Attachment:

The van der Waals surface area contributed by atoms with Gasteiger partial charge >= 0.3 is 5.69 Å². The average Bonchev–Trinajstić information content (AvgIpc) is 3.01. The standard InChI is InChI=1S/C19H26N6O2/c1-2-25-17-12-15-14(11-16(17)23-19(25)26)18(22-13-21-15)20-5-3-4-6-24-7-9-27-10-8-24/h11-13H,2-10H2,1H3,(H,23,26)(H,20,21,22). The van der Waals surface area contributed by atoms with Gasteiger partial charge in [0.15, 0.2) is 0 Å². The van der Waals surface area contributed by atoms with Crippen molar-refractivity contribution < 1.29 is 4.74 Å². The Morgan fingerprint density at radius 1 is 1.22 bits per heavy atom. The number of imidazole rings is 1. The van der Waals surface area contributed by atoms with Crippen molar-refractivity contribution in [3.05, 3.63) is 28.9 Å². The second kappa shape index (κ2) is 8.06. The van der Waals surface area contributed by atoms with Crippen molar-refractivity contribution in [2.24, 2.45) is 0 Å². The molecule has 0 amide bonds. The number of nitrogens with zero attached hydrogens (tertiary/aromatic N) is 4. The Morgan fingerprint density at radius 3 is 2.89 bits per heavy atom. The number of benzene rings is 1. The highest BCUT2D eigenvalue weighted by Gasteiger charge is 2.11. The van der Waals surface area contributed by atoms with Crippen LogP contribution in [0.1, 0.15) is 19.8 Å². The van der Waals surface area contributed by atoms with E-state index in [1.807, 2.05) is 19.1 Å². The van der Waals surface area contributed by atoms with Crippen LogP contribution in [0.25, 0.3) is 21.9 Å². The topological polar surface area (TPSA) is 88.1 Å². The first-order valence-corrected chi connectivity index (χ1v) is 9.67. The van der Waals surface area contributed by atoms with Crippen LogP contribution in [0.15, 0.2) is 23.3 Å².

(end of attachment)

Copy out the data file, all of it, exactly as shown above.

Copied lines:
The van der Waals surface area contributed by atoms with Gasteiger partial charge >= 0.3 is 5.69 Å². The average Bonchev–Trinajstić information content (AvgIpc) is 3.01. The standard InChI is InChI=1S/C19H26N6O2/c1-2-25-17-12-15-14(11-16(17)23-19(25)26)18(22-13-21-15)20-5-3-4-6-24-7-9-27-10-8-24/h11-13H,2-10H2,1H3,(H,23,26)(H,20,21,22). The van der Waals surface area contributed by atoms with Gasteiger partial charge in [0.15, 0.2) is 0 Å². The van der Waals surface area contributed by atoms with Crippen molar-refractivity contribution < 1.29 is 4.74 Å². The Morgan fingerprint density at radius 1 is 1.22 bits per heavy atom. The number of imidazole rings is 1. The van der Waals surface area contributed by atoms with Crippen molar-refractivity contribution in [3.05, 3.63) is 28.9 Å². The second kappa shape index (κ2) is 8.06. The van der Waals surface area contributed by atoms with Crippen molar-refractivity contribution in [2.24, 2.45) is 0 Å². The molecule has 0 amide bonds. The number of nitrogens with zero attached hydrogens (tertiary/aromatic N) is 4. The Morgan fingerprint density at radius 3 is 2.89 bits per heavy atom. The number of benzene rings is 1. The highest BCUT2D eigenvalue weighted by Gasteiger charge is 2.11. The van der Waals surface area contributed by atoms with Crippen LogP contribution in [0.1, 0.15) is 19.8 Å². The van der Waals surface area contributed by atoms with E-state index in [1.807, 2.05) is 19.1 Å². The van der Waals surface area contributed by atoms with Crippen LogP contribution in [0.25, 0.3) is 21.9 Å². The topological polar surface area (TPSA) is 88.1 Å². The first-order valence-corrected chi connectivity index (χ1v) is 9.67. The van der Waals surface area contributed by atoms with Crippen LogP contribution in [0.15, 0.2) is 23.3 Å².